Disperse Lisp forms (and other languages) into a spectrum of colors by depth
=prism= disperses lisp forms (and other languages) into a spectrum of color by depth. It's similar to =rainbow-blocks=, but it respects existing non-color face properties, and allows flexible configuration of faces and colors. It also optionally colorizes strings and/or comments by code depth in a similar, customizable way.
** Lisp and C-like languages :PROPERTIES: :TOC: :include descendants :depth 1 :END: :CONTENTS: - [[#colorize-parens-distinctly][Colorize parens distinctly]] - [[#highlighting-mistakes][Highlighting mistakes]] :END:
One of the benefits of =prism= is making it easy to see which list elements are in. For example, in this excerpt from =org-get-entries-from-diary= from =org-agenda.el=, the =funcall='s first argument is an unusually indented =if= form, and the indentation nearly aligns the =funcall='s second argument, =date=, at the column where the =if='s /else/ clause would usually be. But with depth-based colorization, it's easy to see that =date= and =1= are arguments to =funcall=, not part of the =if= form.
It's also easy to distinguish the =diary-list-entries-hook= variable's value form from other variables, and the =entries= variable's different color clearly shows that it has no value form.
It is also useful for non-Lisp languages. For example, here's an example of JSON in =prism-mode=:
Here's an Emacs C function:
Into this (using theme =doom-outrun-electric=). Note how the =bind= is the same color as the =function= keyword and braces that it corresponds to:
*** Colorize parens distinctly
Inspired by [[https://github.com/tarsius/paren-face][paren-face]], when the option =prism-parens= is enabled, parens (any character classified as parenthesis-like syntax by the buffer's mode) may be colored distinctly from other text, e.g. to make them fade away or stand out. For example, this shows parens being blended into the background with 50% opacity:
And here, at 25%:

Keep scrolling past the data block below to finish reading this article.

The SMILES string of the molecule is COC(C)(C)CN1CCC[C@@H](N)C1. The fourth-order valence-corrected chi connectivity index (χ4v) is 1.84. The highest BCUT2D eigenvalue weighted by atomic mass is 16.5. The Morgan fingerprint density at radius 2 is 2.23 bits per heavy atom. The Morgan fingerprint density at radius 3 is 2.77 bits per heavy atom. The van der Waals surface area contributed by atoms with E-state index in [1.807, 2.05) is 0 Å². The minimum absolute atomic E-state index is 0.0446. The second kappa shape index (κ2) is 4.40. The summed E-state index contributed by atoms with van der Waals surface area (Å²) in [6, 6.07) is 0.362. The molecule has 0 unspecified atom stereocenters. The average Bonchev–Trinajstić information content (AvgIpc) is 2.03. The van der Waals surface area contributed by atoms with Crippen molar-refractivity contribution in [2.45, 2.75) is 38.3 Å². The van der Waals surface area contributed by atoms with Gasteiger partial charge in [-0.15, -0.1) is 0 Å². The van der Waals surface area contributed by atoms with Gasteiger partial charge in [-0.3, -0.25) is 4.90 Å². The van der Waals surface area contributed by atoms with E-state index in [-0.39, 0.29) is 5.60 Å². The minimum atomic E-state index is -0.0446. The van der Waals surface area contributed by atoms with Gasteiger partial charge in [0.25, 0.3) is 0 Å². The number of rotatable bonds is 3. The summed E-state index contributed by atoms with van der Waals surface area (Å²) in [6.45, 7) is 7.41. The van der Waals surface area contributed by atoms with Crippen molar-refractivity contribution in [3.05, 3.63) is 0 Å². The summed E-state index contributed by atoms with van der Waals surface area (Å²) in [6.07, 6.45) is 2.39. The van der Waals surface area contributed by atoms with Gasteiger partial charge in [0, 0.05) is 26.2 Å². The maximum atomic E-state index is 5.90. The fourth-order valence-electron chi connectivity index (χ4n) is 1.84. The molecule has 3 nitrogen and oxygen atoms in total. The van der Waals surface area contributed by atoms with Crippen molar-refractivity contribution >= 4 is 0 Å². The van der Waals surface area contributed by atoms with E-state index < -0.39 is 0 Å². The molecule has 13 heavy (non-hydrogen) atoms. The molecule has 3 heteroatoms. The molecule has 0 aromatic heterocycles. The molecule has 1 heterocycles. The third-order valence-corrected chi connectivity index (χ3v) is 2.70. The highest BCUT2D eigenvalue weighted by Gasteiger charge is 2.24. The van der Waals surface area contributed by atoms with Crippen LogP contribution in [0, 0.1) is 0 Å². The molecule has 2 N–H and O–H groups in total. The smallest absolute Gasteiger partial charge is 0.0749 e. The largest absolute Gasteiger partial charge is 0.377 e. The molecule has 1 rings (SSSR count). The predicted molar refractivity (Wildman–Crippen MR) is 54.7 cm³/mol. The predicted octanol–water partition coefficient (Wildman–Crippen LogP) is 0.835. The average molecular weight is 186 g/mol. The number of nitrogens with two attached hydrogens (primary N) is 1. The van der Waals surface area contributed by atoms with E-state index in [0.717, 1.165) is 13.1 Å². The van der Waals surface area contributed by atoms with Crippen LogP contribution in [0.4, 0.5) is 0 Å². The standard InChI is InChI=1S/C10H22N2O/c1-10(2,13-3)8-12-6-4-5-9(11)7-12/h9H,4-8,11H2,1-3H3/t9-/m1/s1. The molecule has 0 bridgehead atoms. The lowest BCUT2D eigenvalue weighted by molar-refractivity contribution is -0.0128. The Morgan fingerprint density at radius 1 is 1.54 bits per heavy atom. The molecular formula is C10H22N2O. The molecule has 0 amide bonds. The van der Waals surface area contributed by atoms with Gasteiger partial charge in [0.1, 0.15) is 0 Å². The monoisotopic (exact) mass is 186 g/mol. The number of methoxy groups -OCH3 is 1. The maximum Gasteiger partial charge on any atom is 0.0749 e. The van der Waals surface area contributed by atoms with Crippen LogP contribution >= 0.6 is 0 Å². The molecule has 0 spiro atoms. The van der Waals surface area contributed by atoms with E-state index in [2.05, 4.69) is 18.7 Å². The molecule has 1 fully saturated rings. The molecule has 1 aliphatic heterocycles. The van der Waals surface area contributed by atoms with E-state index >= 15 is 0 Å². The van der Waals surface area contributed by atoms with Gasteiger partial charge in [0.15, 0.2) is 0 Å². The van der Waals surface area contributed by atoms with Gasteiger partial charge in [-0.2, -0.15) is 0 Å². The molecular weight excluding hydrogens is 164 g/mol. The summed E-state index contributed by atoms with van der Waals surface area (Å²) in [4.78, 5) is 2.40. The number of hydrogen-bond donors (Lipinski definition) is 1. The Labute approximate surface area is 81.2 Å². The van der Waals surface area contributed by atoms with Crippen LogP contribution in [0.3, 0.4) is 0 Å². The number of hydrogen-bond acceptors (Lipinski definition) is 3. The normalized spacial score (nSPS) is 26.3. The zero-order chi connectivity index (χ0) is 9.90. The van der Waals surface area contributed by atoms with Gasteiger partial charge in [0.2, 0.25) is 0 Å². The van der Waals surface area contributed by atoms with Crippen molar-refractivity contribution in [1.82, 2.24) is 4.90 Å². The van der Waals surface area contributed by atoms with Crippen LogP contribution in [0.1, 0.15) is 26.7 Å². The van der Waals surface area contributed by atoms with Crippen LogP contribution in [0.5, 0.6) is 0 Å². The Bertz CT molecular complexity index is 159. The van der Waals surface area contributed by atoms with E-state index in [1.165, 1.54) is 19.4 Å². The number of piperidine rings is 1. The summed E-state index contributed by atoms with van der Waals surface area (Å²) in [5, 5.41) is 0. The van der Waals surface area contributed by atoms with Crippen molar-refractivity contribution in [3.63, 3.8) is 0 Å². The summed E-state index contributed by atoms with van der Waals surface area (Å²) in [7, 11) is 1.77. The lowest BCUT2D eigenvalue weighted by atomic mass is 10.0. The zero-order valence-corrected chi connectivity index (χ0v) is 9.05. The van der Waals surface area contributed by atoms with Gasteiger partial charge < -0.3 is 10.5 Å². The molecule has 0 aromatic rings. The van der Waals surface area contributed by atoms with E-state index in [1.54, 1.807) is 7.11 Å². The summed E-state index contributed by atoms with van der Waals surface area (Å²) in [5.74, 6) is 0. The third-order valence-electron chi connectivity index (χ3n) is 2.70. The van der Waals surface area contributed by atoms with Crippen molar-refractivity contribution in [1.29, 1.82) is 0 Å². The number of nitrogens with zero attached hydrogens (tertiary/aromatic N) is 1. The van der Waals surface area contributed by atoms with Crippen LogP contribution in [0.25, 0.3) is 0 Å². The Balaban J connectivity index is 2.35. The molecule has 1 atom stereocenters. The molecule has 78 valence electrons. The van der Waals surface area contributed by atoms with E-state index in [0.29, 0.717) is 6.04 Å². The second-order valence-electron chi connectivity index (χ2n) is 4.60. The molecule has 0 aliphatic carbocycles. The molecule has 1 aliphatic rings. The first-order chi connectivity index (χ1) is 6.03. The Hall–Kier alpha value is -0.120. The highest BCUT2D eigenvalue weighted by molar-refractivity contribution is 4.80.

*** Highlighting mistakes
In this screenshot, the second and third top-level forms are colorized differently than the first, which points to a programmer error: the first ~defun~'s closing parens are on a line after a comment.
** Whitespace-sensitive languages
For whitespace-sensitive languages, =prism-whitespace-mode= determines depth by a combination of indentation and list nesting. For example, Python (showing theme =doom-vibrant= with these faces set in variable =prism-colors=: =font-lock-type-face=, =font-lock-function-name-face=, =font-lock-constant-face=, and =font-lock-keyword-face=):
This example shows Python with =prism-comments= enabled (showing theme =doom-challenger-deep=):
Here, even though these ~if~ statements' conditions are parenthesized and split across lines, they are colorized at the same logical depth--and the parts of them in brackets, at a deeper logical depth, are also colorized at the proper depth:
Thanks to Emacs's mode-specific syntax tables, even complex shell scripts are properly interpreted. In this example, even though the subsequent lines of this shell function are indented more deeply than the first, they are at the same logical depth because of their being continued lines, so they are colorized at the same initial depth, with their parenthesized and bracketed portions colorized at deeper depths (showing theme =doom-solarized-dark= with a reversed-rainbow palette):
And in this function, even though Emacs indents each part of the the doubly continued line more deeply, they're colorized with the same color, because they're at the same logical depth:
It even works in Haskell (showing theme =doom-molokai=):
** Customizable colors
It's easy to adjust the colors with ~prism-set-colors~. Here are some examples.
You can use just a few faces in combination with the =desaturations= and =lightens= to create a palette of colors:
Or even a single color, going in one direction:
...or the other:
The default configuration looks decent in the default Emacs theme:
If you use [[https://github.com/hlissner/emacs-doom-themes][Doom themes]], you can use =doom-color= to get colors from the theme: